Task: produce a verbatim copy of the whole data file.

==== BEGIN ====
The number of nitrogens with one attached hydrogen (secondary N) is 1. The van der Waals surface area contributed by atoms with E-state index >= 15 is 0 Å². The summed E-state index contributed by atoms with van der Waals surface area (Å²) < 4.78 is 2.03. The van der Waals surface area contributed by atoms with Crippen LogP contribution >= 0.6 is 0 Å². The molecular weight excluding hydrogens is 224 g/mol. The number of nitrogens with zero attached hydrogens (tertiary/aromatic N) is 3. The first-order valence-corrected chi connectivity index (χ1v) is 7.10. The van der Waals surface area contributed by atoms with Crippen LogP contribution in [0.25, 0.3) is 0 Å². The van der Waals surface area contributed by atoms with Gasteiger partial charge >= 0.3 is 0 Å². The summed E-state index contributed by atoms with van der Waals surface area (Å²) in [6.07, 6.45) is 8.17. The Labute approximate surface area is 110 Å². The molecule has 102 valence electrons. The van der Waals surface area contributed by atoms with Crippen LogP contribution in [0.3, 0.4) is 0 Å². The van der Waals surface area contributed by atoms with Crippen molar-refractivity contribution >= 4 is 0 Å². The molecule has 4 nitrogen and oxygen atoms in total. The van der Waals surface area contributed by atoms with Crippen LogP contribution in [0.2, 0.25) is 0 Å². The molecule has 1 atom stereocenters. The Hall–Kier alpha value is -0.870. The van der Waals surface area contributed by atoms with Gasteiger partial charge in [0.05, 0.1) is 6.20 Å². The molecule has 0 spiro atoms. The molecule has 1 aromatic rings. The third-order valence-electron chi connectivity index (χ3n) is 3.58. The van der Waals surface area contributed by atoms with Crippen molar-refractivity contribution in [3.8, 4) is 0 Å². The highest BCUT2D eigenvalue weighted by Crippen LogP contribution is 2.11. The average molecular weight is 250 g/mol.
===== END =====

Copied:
The number of nitrogens with one attached hydrogen (secondary N) is 1. The van der Waals surface area contributed by atoms with E-state index >= 15 is 0 Å². The summed E-state index contributed by atoms with van der Waals surface area (Å²) < 4.78 is 2.03. The van der Waals surface area contributed by atoms with Crippen LogP contribution >= 0.6 is 0 Å². The molecular weight excluding hydrogens is 224 g/mol. The number of nitrogens with zero attached hydrogens (tertiary/aromatic N) is 3. The first-order valence-corrected chi connectivity index (χ1v) is 7.10. The van der Waals surface area contributed by atoms with Crippen LogP contribution in [0.25, 0.3) is 0 Å². The van der Waals surface area contributed by atoms with Gasteiger partial charge >= 0.3 is 0 Å². The summed E-state index contributed by atoms with van der Waals surface area (Å²) in [6.07, 6.45) is 8.17. The Labute approximate surface area is 110 Å². The molecule has 102 valence electrons. The van der Waals surface area contributed by atoms with Crippen LogP contribution in [0.3, 0.4) is 0 Å². The van der Waals surface area contributed by atoms with Crippen molar-refractivity contribution >= 4 is 0 Å². The molecule has 4 nitrogen and oxygen atoms in total. The van der Waals surface area contributed by atoms with Crippen LogP contribution in [0.2, 0.25) is 0 Å². The molecule has 1 atom stereocenters. The Hall–Kier alpha value is -0.870. The van der Waals surface area contributed by atoms with Gasteiger partial charge in [0.05, 0.1) is 6.20 Å². The molecule has 0 spiro atoms. The molecule has 1 aromatic rings. The third-order valence-electron chi connectivity index (χ3n) is 3.58. The van der Waals surface area contributed by atoms with Crippen molar-refractivity contribution in [3.8, 4) is 0 Å². The highest BCUT2D eigenvalue weighted by Crippen LogP contribution is 2.11. The average molecular weight is 250 g/mol.